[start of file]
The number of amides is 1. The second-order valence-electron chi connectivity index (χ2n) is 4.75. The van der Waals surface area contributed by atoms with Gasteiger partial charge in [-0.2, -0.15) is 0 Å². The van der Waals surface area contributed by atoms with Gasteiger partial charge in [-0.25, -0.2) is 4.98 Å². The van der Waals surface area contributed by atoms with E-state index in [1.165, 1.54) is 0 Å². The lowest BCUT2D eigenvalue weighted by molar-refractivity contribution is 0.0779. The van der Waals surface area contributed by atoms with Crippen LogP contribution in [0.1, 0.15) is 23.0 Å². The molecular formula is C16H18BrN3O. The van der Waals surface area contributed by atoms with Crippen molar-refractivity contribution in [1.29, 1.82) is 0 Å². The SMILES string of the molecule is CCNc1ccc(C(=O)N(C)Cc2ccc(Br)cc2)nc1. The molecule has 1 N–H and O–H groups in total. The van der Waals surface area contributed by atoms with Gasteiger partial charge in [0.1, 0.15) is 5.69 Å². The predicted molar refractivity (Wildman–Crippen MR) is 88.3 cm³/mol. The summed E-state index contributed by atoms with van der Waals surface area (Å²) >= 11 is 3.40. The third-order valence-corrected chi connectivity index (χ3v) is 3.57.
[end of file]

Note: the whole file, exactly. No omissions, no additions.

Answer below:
The number of amides is 1. The second-order valence-electron chi connectivity index (χ2n) is 4.75. The van der Waals surface area contributed by atoms with Gasteiger partial charge in [-0.2, -0.15) is 0 Å². The van der Waals surface area contributed by atoms with Gasteiger partial charge in [-0.25, -0.2) is 4.98 Å². The van der Waals surface area contributed by atoms with E-state index in [1.165, 1.54) is 0 Å². The lowest BCUT2D eigenvalue weighted by molar-refractivity contribution is 0.0779. The van der Waals surface area contributed by atoms with Crippen LogP contribution in [0.1, 0.15) is 23.0 Å². The molecular formula is C16H18BrN3O. The van der Waals surface area contributed by atoms with Crippen molar-refractivity contribution in [1.29, 1.82) is 0 Å². The SMILES string of the molecule is CCNc1ccc(C(=O)N(C)Cc2ccc(Br)cc2)nc1. The molecule has 1 N–H and O–H groups in total. The van der Waals surface area contributed by atoms with Gasteiger partial charge in [0.1, 0.15) is 5.69 Å². The predicted molar refractivity (Wildman–Crippen MR) is 88.3 cm³/mol. The summed E-state index contributed by atoms with van der Waals surface area (Å²) >= 11 is 3.40. The third-order valence-corrected chi connectivity index (χ3v) is 3.57.